In Gaza City, militants opened fire from a car at a Greek Orthodox church, hitting the facade. A policeman at the scene said he saw a car escape with armed men inside. Explosive devices were set off at the same Gaza church on Friday, causing minor damage.

There were no claims of responsibility for the last three attacks. Said Siyam, the interior minister from Hamas, ordered extra protection for churches across the West Bank and Gaza.

"The atmosphere is charged already, and the wise should not accept such acts," said Father Yousef Saada, a Greek Catholic priest in Nablus.

Ayman Daraghmeh, a Hamas legislator, denounced the attacks, and urged Palestinian police to do more to protect Christian sites.

Pope 'sorry' Muslims offended by his speech on Mohammed
The Vatican said on Saturday Pope Benedict XVI was sorry Muslims had been offended by a speech whose meaning had been misconstrued, as anger and protest grew throughout the Muslim world.

The new Vatican secretary of state, Cardinal Tarcisio Bertone, said that the pope's position on Islam is unmistakably in line with Vatican teaching that the Church "esteems Muslims, who adore the only God."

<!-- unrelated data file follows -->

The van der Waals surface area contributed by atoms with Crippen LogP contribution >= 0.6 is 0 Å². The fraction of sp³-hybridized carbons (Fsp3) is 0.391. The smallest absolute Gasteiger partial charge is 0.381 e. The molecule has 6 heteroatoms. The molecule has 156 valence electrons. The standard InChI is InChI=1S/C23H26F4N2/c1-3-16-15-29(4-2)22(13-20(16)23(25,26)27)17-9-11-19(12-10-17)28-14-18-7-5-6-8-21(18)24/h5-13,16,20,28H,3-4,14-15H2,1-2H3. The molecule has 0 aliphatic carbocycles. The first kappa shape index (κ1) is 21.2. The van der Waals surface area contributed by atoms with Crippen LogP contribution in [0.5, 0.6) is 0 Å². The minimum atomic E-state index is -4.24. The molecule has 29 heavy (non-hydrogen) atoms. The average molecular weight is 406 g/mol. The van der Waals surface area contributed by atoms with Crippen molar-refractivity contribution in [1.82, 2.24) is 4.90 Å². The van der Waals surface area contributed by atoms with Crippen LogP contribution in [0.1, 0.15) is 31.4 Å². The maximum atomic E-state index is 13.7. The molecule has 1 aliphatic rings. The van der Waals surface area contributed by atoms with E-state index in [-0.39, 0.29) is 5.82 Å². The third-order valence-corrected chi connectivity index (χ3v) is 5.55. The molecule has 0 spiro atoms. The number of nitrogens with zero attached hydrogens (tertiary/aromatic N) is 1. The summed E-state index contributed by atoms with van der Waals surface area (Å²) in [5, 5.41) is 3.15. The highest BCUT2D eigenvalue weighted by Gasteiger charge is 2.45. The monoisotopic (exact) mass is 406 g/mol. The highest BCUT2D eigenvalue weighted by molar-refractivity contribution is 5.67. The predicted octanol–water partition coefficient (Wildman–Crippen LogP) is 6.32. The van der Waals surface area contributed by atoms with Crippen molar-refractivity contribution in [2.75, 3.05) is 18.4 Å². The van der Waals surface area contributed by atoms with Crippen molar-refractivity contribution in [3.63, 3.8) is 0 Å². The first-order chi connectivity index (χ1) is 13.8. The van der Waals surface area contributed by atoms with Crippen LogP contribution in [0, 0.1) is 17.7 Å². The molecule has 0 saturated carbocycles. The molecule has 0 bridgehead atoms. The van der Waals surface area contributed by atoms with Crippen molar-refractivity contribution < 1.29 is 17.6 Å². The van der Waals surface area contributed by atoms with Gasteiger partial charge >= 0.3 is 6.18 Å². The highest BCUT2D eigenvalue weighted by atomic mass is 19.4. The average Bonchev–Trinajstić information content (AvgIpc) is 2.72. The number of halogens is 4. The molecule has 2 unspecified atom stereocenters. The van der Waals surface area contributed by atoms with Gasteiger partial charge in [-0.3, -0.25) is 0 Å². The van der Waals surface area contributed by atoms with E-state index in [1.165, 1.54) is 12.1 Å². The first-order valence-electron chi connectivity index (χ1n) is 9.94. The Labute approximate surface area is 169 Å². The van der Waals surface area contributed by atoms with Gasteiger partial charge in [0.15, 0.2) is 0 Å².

"The Holy Father is very sorry that some passages of his speech may have sounded offensive to the sensibilities of Muslim believers," Bertone said in a statement.

Egypt's Muslim Brotherhood said the Vatican statement saying the Pope was sorry did not go far enough.

"We want a personal apology [from the Pope]. We feel that he has committed a grave error against us and that this mistake will only be removed through a personal apology," Muslim Brotherhood Deputy Leader Mohammed Habib told Reuters.

"Has he presented a personal apology for statements by which he clearly is convinced? No," he said.

Growing chorus of criticism in Muslim world against Pope
Iran condemned Pope Benedict XVI on Saturday for making what it called "a big mistake" in his comments on Islam and demanded an apology, the official Islamic Republic News Agency reported.

"The pope's expression contradicted his own leadership of a divine religion. Promotion of incorrect beliefs (about Islam) is considered a big mistake," Iranian Foreign Ministry spokesman Mohammad Ali Hosseini was quoted as saying.

Hosseini said the pope should "revise and correct" his remarks in order to prevent Muslims' indignation.

In the first reaction from a top Christian leader, the head of Egypt's Coptic Orthodox Church said in remarks published Saturday that Pope Benedict XVI's comments on Islam were "against the teachings of Christ."